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Industry players laud move to exempt liquid nicotine from Poisons Act in Putrajaya's bid to regulate vaping

Malay Mail
Malay Mail

KUALA LUMPUR, March 29 — Local e-cigarette and vape industry stakeholders have today lauded the federal government’s move to better regulate and exempt nicotine as a controlled substance under the law ahead of new taxation against vape products.

In a statement, the Malaysia Retail Electronic Cigarette Association (MRECA) said the move to exclude liquid nicotine under the Poisons Act would now allow the government to introduce proper regulatory frameworks such as those from developed Commonwealth countries such as the United Kingdom, New Zealand and Canada.

“Continuing to subject vape products containing nicotine under the Poisons Act does not help as it is not a suitable framework and does not work for the products. With the exemption, vape liquids containing nicotine can be regulated appropriately and this is where amendments to existing laws such as the Control of Tobacco Product Regulations 2004 are required.

“This is important as it will then see controls in place instead of allowing the products to remain unregulated,” MRECA president Datuk Adzwan Ab Manas said in a statement.

Echoing similar sentiments, Malaysian Vape Chambers of Commerce secretary-general Ridhwan Rosli said the industry, said to be worth RM2.49 billion, would now be able to attract foreign and domestic investors with regulation introduced and enforced.

“This is long-awaited news from the entire local vape industry. The move to exempt liquid nicotine is crucial because now there are rules governing the unregulated industry,” he said in a separate statement.

In the same statement, Malaysian Vape Industry Advocacy president Rizani Zakaria said the latest move would benefit consumers as sold products and their contents will now be controlled and safe for consumption with regulations in place.

“Vape can be further controlled through existing legislation such as the Control of Tobacco Product Regulations 2004, whose revision would ensure they are not sold to those under the age of 18,” he said.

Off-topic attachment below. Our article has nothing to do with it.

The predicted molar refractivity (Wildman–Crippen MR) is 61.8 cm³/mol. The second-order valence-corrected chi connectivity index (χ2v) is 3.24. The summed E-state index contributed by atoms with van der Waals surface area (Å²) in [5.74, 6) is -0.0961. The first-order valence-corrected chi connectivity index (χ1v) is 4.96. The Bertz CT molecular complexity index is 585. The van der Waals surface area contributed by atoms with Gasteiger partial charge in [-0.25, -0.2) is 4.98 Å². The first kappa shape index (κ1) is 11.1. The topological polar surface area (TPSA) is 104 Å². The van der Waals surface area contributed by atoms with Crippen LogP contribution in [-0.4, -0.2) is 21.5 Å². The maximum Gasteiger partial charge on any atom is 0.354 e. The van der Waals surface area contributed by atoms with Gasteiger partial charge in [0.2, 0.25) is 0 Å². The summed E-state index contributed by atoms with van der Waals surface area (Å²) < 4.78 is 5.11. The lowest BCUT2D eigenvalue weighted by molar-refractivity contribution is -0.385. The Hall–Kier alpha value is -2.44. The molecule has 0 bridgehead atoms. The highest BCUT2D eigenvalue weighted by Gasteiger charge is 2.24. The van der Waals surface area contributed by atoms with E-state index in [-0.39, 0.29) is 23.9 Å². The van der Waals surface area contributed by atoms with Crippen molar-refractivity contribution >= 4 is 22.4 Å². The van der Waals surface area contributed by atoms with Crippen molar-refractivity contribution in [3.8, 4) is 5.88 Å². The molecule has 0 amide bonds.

However, Adzwan and Rizani said the Ministry of Health has not consulted industry players ever since the proposed regulation was announced in Budget 2023 last month.

“We have been in the dark since that announcement with no discussions nor consultation held with the ministry. And the news about the potential exemption on nicotine for vape liquid should be discussed with industry players instead of it being communicated to the health NGOs.

“At the same time, MRECA is of the opinion that the Generational Endgame (GEG) proposal requires further in-depth studies and consultations with all stakeholders especially the industry players,” Adzwan said, referring to the proposal to ban tobacco sales to those born after 2007.

Rizani said industry stakeholders are open to discussions with the ministry on regulations to be imposed since implementation must take into account the interest of consumers and the industry.

Yesterday, two associations representing healthcare professionals in Malaysia voiced their opposition to the government’s move to exempt nicotine as a controlled substance under the law ahead of new taxation against vape products.

In a statement, the Malaysian Medical Association said it had been informed of the possibility of nicotine being removed from the prescription list of controlled substances under the Poisons Act in order for vape-containing nicotine to be sold in the public domain.

Voicing similar concerns, the Malaysian Pharmacists Society president Amrahi Buang also called on the government to reject this proposal and to take action to protect public health and safety, further stating the move to exclude liquid nicotine would “send the wrong message to the public”.

In February, Prime Minister Datuk Seri Anwar Ibrahim announced that the government will impose an excise duty on liquid or gel products containing nicotine, with half the revenue to be allocated to the Health Ministry.